Polymorphic comparisons require much boilerplate. Robert Mill and Jonathan Coe introduce a template utility for such comparisons. by Robert Mill and Jonathan Coe

C++ Synchronous Continuation Passing Style
Direct and continuation passing styles differ. Nick Weatherhead explains a continuation passing style for synchronous data flow. by Nick Weatherhead

Attacking Licensing Problems with C++
Software licenses are often crackable. Deák Ferenc presents a technique for tackling this problem. by Deák Ferenc

camomilla: C++ error simplification script - - Vittorio Romeo

Article covering "camomilla", a Python script designed to post-process heavily-template-based C++ errors in order to make them easier to read.

camomilla: C++ error simplification script

by Vittorio Romeo

From the article:

camomilla uses simple text transformations to make gcc and clang errors smaller and easier to read. [...] The main text transformation used by camomilla to prevent full expansion of templates is "template typename collapsing", which hides nested typenames up to a user-specified depth. [...] The two other current transformations offered by camomilla are simple regex replacements that can act on namespaces or generic symbols. They can be defined in .json configuration files (which can recursively include each other!) [...] camomilla helps with [continuously transforming the same error] by automatically caching the last processed original error, so that the user can play around with different transformations and options.

DLib 19.2 released

Today a new version of DLib is available:

DLib 19.2 released

Release notes

by Davis King

From the article:

... So the obvious thing to do was to add an implementation of MMOD with the HOG feature extraction replaced with a convolutional neural network.  The new version of dlib, v19.2, contains just such a thing.  On this page you can see a short tutorial showing how to train a convolutional neural network using the MMOD loss function.  It uses dlib's new deep learning API to train the detector end-to-end on the very same 4 image dataset used in the HOG version of the example program.  Happily, and very much to the surprise of myself and my colleagues, it learns a working face detector from this tiny dataset.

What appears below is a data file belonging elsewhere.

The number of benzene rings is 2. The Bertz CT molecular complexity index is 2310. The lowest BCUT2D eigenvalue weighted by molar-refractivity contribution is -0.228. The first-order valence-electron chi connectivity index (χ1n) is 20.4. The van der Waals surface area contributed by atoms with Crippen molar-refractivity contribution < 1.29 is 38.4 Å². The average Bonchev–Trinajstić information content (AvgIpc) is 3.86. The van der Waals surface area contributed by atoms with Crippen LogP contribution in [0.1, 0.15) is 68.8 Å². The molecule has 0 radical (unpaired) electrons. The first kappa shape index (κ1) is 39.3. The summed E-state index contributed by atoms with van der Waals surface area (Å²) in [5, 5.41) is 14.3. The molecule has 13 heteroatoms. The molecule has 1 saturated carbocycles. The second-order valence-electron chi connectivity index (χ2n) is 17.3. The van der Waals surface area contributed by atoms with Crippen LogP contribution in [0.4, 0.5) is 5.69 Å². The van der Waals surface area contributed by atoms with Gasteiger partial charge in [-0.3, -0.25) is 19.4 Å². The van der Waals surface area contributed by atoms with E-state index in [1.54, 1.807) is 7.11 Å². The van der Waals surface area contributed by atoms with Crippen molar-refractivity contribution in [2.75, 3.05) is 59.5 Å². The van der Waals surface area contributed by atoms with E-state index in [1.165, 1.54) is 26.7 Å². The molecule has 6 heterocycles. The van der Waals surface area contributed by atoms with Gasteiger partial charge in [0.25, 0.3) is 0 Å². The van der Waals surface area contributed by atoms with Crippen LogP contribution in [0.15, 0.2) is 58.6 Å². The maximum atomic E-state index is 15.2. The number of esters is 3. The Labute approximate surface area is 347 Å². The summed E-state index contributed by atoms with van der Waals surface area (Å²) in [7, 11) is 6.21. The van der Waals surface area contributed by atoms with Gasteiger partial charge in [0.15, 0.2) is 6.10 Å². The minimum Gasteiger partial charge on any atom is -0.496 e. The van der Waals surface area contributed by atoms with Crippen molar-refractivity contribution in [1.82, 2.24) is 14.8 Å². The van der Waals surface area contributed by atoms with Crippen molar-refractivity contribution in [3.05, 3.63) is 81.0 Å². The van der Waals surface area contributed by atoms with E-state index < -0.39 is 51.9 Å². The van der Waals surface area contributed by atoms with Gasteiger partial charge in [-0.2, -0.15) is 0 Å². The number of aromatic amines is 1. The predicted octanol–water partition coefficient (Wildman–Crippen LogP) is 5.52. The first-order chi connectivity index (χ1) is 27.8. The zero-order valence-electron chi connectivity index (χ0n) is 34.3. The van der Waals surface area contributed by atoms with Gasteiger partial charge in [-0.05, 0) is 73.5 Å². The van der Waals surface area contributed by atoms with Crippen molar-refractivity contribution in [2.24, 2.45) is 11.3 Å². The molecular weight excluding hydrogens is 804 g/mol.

Optimizing return values—Marco Foco

Marco Foco shows different solutions and tradeoffs to a dangling reference problem:

Optimizing return values

    by Marco Foco

From the article:

As you can see, class C contains a function get() which returns a reference to its internal state. In normal code, we must take care not to use this reference after our class has been destroyed...

Quick Q: Is the ‘override’ keyword just a check for a overriden virtual method?

Quick A: Yes.

Recently on SO:

Is the 'override' keyword just a check for a overriden virtual method?

That's indeed the idea. The point is that you are explicit about what you mean, so that an otherwise silent error can be diagnosed:

struct Base
    virtual int foo() const;

struct Derived : Base
    virtual int foo()   // whoops!
       // ...

The above code compiles, but is not what you may have meant (note the missing const). If you said instead, virtual int foo() override, then you would get a compiler error that your function is not in fact overriding anything.